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France Fauteux 
Céramiste, sculpteur, écrivain

Biography

 

France Fauteux has a real passion for nature, animals and birds. She adores making comparisons between animal and human behavior.

In the 1970s, she study at the "École de Céramique Julien" of Quebec, and enrolled in numerous advanced training sessions, in Québec and Ontario. She opened her workshop in 1978. France has since taken part in many exhibitions in galleries, museums, and cultural centers in Quebec and abroad, including the Centre Matéria in Québec, the Musée d’Art Contemporain de Baie St Paul, Québec,the Musée du haut Richelieu, St Jean sur le Richelieu, Québec, the Shayder School of Art and Art History Gallery in Denver, Colorado, the Hammond Harkins Galleries in Bexley, Ohio, and many others. Her unique pieces belong to many public and private collections, During many years; France Fauteux also produces limited editions of birds and animals in fine earthenware for distribution across Canada and united states.

Since 1992, On many occasions, she has taught at the "École-atelier de céramique de Québec" and has also sat on its board of directors. France Fauteux is often asked to sit on art-craft juries. She occasionally gives talks and serves as a reviewer for the Conseil des métiers d’art du Québec.

For her outstanding talent, for the significant contribution of all her works of art to her field of study, and for the recognition that her peers have given her throughout her career, the Prix Hommage en métiers d’art 2014 (Tribute Award for Fine Crafts) ispresented to the ceramic artist France Fauteux.

The artistic process

My artistic interests have long focused on the world of animals. At first, I was fascinated by their form, agility, and physical beauty. Through observation, reading, and research, I discovered they had psychological and emotional capacities very much like our own. Captivated by these similarities, I wished to humanize my animal sculptures by giving each of them human emotions and expressions. An emotional bond is thus created, enabling the observer to feel attachment, respect and, then, appreciation for their differences.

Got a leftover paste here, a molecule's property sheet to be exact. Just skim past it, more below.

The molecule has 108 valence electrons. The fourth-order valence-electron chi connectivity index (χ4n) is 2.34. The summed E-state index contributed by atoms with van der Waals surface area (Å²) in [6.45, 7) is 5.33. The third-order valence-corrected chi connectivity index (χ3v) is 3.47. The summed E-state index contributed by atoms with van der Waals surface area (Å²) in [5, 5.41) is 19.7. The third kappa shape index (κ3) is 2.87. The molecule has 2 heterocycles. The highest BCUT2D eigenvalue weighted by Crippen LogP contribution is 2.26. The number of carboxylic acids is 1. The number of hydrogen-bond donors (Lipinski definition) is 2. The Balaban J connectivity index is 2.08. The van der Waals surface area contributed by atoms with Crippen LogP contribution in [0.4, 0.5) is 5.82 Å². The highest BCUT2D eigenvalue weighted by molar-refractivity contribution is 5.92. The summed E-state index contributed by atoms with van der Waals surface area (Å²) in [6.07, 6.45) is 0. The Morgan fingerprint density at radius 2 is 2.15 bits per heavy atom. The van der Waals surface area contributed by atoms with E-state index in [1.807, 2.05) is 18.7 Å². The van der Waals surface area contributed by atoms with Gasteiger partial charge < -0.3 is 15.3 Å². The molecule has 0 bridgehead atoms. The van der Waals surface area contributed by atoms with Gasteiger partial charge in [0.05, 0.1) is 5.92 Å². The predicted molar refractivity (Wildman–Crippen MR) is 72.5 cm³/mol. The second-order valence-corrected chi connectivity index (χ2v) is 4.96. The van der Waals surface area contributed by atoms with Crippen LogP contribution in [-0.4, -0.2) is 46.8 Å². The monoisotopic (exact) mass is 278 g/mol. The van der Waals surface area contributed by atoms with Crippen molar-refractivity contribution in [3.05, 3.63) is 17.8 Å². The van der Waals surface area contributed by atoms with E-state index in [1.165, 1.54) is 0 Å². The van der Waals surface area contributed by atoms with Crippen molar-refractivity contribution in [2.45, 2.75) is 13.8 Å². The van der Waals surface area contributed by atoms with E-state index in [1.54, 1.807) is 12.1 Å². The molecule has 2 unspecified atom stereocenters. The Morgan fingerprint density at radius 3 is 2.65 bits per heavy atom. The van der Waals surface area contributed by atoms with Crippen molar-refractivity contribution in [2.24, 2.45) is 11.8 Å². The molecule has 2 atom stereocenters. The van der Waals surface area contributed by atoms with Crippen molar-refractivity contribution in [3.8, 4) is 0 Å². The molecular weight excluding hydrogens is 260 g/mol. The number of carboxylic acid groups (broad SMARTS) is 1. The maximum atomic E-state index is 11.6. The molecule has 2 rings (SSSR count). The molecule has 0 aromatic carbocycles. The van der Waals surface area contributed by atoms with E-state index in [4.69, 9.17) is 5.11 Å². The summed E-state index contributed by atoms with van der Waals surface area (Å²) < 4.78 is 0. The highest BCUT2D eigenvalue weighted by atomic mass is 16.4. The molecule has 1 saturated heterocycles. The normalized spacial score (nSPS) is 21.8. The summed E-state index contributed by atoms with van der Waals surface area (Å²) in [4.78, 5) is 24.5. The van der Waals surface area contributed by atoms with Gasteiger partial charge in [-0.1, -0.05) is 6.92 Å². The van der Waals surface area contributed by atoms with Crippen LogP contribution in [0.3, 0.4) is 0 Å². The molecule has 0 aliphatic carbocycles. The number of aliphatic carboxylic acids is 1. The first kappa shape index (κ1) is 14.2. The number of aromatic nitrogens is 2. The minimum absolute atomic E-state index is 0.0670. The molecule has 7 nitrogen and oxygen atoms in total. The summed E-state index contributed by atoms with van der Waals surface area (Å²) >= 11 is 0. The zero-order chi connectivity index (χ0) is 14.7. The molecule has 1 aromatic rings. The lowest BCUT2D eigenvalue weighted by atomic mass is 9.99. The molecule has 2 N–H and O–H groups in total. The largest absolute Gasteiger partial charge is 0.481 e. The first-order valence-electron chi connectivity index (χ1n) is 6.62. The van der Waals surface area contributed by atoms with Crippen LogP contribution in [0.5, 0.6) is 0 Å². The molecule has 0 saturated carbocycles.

Always fascinated by diversity on the one hand and by similarities on the other, I went from more realistic animal creations to completely imagined ones, so that I might better explore their forms, portray their emotions, and bring out the likeable side of their differences.

Then came the third stage, which led to my great leap forward. I created two complete imaginary universes peopled with fantasy characters, all very different and all ceramic-made. I brought them to life by writing, for each one, a marvellous adventure story.

Choosing the subject, matters a lot. The crucial choices for me, however, are the movement, the expression, the texture, and the colour that impregnate my creation. The most exhilarating moment is when I texture the sculpture. Only then does it come to life. Only then does it begin to breathe, vibrate, and communicate, because the texture is its own language and much of its expression.

If texture is the sculpture’s language, colour is its sound and melody. Extensive research has enabled me to develop slip coatings that come in a wide range of personalized colours. After firing, my creation takes on its true colour and can give voice to its emotions.